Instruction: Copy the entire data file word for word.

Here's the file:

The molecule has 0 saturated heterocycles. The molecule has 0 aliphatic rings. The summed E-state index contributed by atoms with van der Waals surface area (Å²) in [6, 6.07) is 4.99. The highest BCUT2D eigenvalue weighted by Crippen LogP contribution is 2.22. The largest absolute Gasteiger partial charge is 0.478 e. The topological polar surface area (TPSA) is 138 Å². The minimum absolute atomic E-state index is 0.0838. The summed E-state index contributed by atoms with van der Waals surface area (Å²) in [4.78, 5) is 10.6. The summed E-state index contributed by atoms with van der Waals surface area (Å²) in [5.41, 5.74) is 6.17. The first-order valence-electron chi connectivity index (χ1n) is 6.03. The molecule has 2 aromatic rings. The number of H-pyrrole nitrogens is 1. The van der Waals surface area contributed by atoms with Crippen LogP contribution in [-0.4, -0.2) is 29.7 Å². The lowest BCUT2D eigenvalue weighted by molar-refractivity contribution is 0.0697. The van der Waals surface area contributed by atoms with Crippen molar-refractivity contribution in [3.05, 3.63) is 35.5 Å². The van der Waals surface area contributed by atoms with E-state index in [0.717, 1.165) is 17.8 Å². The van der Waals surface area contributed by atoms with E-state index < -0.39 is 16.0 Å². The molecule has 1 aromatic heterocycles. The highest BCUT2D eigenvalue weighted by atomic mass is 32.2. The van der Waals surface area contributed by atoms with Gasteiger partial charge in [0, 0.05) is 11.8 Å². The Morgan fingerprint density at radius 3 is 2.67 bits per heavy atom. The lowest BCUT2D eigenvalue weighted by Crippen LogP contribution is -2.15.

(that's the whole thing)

The molecule has 0 saturated heterocycles. The molecule has 0 aliphatic rings. The summed E-state index contributed by atoms with van der Waals surface area (Å²) in [6, 6.07) is 4.99. The highest BCUT2D eigenvalue weighted by Crippen LogP contribution is 2.22. The largest absolute Gasteiger partial charge is 0.478 e. The topological polar surface area (TPSA) is 138 Å². The minimum absolute atomic E-state index is 0.0838. The summed E-state index contributed by atoms with van der Waals surface area (Å²) in [4.78, 5) is 10.6. The summed E-state index contributed by atoms with van der Waals surface area (Å²) in [5.41, 5.74) is 6.17. The first-order valence-electron chi connectivity index (χ1n) is 6.03. The molecule has 2 aromatic rings. The number of H-pyrrole nitrogens is 1. The van der Waals surface area contributed by atoms with Crippen LogP contribution in [-0.4, -0.2) is 29.7 Å². The lowest BCUT2D eigenvalue weighted by molar-refractivity contribution is 0.0697. The van der Waals surface area contributed by atoms with Crippen molar-refractivity contribution in [3.05, 3.63) is 35.5 Å². The van der Waals surface area contributed by atoms with E-state index in [0.717, 1.165) is 17.8 Å². The van der Waals surface area contributed by atoms with E-state index < -0.39 is 16.0 Å². The molecule has 1 aromatic heterocycles. The highest BCUT2D eigenvalue weighted by atomic mass is 32.2. The van der Waals surface area contributed by atoms with Gasteiger partial charge in [0, 0.05) is 11.8 Å². The Morgan fingerprint density at radius 3 is 2.67 bits per heavy atom. The lowest BCUT2D eigenvalue weighted by Crippen LogP contribution is -2.15.